Swivels are used to attach an anchor to the chain with the purpose of preventing chain twisting as the boat moves around in the anchorage. Swivels also help the anchor come up in the correct orientation into the bow roller on retrieval.

swivels

  • In the practical sense swivels are often unnecessary unless you intend to anchor for a long time in one spot, further twist usually gets undone as the chain is retrieved with the windlass. If anchored in one spot for an extended period or if designing a mooring system swivels do solve a problem.

  • Swivels are generally considered to be the weakest link between your anchor and the boat. One issue is swivels often fit directly into the shank and if so can be side loaded (when the anchor is stuck in rocks for example) and fail at much lower loads than the SWL they are rated for. To solve this attach a shackle or a shackle with some chain to the anchor first and then the swivel this will prevent the above mentioned problem with side loading. Further it is often hard to size a swivel to match the strength of the HI TEST chain, though some well-designed products are available on the market they are often really expensive.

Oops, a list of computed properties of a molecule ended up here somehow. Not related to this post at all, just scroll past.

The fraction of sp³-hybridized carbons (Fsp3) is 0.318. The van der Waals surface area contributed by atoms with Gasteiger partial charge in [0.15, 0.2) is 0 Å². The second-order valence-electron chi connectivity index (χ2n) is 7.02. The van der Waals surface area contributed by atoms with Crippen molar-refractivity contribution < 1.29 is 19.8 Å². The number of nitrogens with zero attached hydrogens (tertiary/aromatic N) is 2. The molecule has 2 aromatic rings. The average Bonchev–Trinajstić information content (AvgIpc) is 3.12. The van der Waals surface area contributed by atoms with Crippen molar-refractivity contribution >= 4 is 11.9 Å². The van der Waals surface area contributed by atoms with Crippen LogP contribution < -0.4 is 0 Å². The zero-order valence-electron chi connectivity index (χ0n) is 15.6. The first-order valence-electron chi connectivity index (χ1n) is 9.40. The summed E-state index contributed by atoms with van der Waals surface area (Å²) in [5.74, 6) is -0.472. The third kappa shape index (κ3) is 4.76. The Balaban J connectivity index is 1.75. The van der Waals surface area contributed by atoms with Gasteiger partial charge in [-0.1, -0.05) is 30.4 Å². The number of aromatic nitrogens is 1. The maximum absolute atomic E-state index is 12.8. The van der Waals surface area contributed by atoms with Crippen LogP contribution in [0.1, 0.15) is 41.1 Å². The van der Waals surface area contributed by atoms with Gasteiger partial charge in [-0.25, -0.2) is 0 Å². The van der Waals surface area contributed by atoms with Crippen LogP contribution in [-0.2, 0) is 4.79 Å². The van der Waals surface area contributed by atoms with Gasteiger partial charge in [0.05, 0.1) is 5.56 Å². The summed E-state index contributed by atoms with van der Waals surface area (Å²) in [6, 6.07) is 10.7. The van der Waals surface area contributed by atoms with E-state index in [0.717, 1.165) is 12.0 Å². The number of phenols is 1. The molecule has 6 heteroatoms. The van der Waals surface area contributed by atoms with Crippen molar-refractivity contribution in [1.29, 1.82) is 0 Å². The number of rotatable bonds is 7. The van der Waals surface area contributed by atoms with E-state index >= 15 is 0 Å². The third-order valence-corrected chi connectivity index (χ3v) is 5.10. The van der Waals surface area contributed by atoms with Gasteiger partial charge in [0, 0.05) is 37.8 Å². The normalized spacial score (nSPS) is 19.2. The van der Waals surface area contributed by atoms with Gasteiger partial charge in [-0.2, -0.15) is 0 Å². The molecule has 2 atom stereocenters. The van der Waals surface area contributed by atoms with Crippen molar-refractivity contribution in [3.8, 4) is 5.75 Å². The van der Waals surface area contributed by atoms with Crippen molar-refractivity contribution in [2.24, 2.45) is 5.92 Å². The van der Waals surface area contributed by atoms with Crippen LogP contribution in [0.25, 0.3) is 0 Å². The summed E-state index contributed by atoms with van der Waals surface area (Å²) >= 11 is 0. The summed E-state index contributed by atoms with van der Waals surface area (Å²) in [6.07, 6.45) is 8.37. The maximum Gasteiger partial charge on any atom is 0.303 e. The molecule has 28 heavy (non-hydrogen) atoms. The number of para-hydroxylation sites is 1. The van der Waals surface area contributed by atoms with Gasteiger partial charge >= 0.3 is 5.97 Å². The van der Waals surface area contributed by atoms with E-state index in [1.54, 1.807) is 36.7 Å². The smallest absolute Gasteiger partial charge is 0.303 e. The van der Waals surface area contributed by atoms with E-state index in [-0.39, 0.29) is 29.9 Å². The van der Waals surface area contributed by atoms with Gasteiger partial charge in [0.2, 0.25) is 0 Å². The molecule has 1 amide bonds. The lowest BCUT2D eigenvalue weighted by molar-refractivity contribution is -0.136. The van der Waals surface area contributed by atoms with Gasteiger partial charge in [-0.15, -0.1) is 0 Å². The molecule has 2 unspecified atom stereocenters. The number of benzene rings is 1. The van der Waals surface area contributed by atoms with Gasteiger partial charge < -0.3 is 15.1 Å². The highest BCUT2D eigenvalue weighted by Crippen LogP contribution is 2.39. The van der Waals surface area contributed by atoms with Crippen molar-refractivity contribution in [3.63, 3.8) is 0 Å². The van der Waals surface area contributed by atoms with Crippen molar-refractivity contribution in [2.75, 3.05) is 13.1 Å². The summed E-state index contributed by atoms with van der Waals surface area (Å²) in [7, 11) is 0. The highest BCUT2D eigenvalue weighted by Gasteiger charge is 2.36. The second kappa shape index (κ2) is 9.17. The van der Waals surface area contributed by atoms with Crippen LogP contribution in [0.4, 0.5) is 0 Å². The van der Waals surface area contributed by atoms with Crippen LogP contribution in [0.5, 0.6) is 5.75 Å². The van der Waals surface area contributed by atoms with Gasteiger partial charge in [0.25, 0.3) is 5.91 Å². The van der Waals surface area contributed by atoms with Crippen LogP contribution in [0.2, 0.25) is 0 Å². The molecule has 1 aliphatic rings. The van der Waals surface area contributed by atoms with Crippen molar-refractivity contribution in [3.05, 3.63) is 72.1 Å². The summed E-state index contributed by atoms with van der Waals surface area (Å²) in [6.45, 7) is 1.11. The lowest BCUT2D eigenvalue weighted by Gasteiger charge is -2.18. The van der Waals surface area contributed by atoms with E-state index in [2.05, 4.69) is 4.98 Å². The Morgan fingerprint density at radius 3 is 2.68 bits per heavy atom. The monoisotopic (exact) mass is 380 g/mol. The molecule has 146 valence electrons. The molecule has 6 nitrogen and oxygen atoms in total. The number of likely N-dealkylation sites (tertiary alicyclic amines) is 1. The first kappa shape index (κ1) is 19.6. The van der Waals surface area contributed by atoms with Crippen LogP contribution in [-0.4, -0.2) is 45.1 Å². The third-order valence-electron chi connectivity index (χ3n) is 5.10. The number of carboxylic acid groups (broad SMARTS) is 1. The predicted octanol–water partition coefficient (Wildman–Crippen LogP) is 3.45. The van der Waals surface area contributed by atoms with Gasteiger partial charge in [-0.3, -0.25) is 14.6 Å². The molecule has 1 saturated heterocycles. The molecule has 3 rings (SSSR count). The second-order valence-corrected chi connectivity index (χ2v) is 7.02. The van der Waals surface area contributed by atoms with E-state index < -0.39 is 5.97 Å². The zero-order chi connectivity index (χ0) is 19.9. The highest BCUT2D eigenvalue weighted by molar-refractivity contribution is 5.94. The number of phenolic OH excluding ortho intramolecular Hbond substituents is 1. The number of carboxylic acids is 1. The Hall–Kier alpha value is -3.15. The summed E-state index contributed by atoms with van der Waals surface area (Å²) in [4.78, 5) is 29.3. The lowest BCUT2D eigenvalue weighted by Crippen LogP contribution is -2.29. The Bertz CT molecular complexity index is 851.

swivels brokenjammed

 

 

  • It is generally recommended to use a short pieces of chain attached to the anchor via a shackle and then attach the swivel bridging chain to chain. This will prevent both swivel jamming as seen above and the side loading issue.

  • There many brands available on the market and one should pay attention to the SWL (safe working load) rating on the swivel as compared to the chain. Further if using a stainless steel swivel on the galvanized chain, try to isolate the two materials with insulating tape to reduce the galvanic interaction between the two dissimilar metals.